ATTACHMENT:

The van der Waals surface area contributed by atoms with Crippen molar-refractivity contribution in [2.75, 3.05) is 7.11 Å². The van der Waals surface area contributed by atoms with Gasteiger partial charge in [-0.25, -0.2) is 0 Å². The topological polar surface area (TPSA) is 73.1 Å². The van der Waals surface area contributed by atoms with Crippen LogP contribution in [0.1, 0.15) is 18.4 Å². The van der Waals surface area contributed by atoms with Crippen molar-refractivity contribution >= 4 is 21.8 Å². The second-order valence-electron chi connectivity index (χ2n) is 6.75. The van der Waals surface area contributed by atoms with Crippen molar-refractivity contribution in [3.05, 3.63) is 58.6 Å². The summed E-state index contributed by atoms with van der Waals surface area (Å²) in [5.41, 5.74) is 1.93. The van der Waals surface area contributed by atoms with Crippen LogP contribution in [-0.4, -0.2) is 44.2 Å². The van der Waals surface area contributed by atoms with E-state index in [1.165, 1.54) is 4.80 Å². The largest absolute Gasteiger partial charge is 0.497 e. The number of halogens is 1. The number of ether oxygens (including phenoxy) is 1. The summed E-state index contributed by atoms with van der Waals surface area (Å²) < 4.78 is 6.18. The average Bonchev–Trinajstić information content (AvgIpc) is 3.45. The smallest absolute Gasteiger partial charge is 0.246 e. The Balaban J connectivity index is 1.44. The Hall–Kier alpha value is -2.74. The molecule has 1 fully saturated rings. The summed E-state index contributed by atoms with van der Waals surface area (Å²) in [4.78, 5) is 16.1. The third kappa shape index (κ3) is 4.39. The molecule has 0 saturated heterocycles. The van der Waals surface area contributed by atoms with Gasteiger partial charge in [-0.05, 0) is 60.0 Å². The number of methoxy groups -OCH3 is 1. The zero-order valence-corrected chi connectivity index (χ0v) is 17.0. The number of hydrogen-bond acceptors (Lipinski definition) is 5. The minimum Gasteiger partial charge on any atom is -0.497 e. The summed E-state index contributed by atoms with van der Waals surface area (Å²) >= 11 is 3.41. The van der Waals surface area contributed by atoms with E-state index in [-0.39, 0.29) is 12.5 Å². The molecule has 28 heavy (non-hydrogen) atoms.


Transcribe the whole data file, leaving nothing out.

The van der Waals surface area contributed by atoms with Crippen molar-refractivity contribution in [2.75, 3.05) is 7.11 Å². The van der Waals surface area contributed by atoms with Gasteiger partial charge in [-0.25, -0.2) is 0 Å². The topological polar surface area (TPSA) is 73.1 Å². The van der Waals surface area contributed by atoms with Crippen LogP contribution in [0.1, 0.15) is 18.4 Å². The van der Waals surface area contributed by atoms with Crippen molar-refractivity contribution >= 4 is 21.8 Å². The second-order valence-electron chi connectivity index (χ2n) is 6.75. The van der Waals surface area contributed by atoms with Crippen molar-refractivity contribution in [3.05, 3.63) is 58.6 Å². The summed E-state index contributed by atoms with van der Waals surface area (Å²) in [5.41, 5.74) is 1.93. The van der Waals surface area contributed by atoms with Crippen LogP contribution in [-0.4, -0.2) is 44.2 Å². The van der Waals surface area contributed by atoms with E-state index in [1.165, 1.54) is 4.80 Å². The largest absolute Gasteiger partial charge is 0.497 e. The number of halogens is 1. The number of ether oxygens (including phenoxy) is 1. The summed E-state index contributed by atoms with van der Waals surface area (Å²) < 4.78 is 6.18. The average Bonchev–Trinajstić information content (AvgIpc) is 3.45. The smallest absolute Gasteiger partial charge is 0.246 e. The Balaban J connectivity index is 1.44. The Hall–Kier alpha value is -2.74. The molecule has 1 fully saturated rings. The summed E-state index contributed by atoms with van der Waals surface area (Å²) in [4.78, 5) is 16.1. The third kappa shape index (κ3) is 4.39. The molecule has 0 saturated heterocycles. The van der Waals surface area contributed by atoms with Gasteiger partial charge in [-0.05, 0) is 60.0 Å². The number of methoxy groups -OCH3 is 1. The zero-order valence-corrected chi connectivity index (χ0v) is 17.0. The number of hydrogen-bond acceptors (Lipinski definition) is 5. The minimum Gasteiger partial charge on any atom is -0.497 e. The summed E-state index contributed by atoms with van der Waals surface area (Å²) >= 11 is 3.41. The van der Waals surface area contributed by atoms with E-state index in [-0.39, 0.29) is 12.5 Å². The molecule has 28 heavy (non-hydrogen) atoms.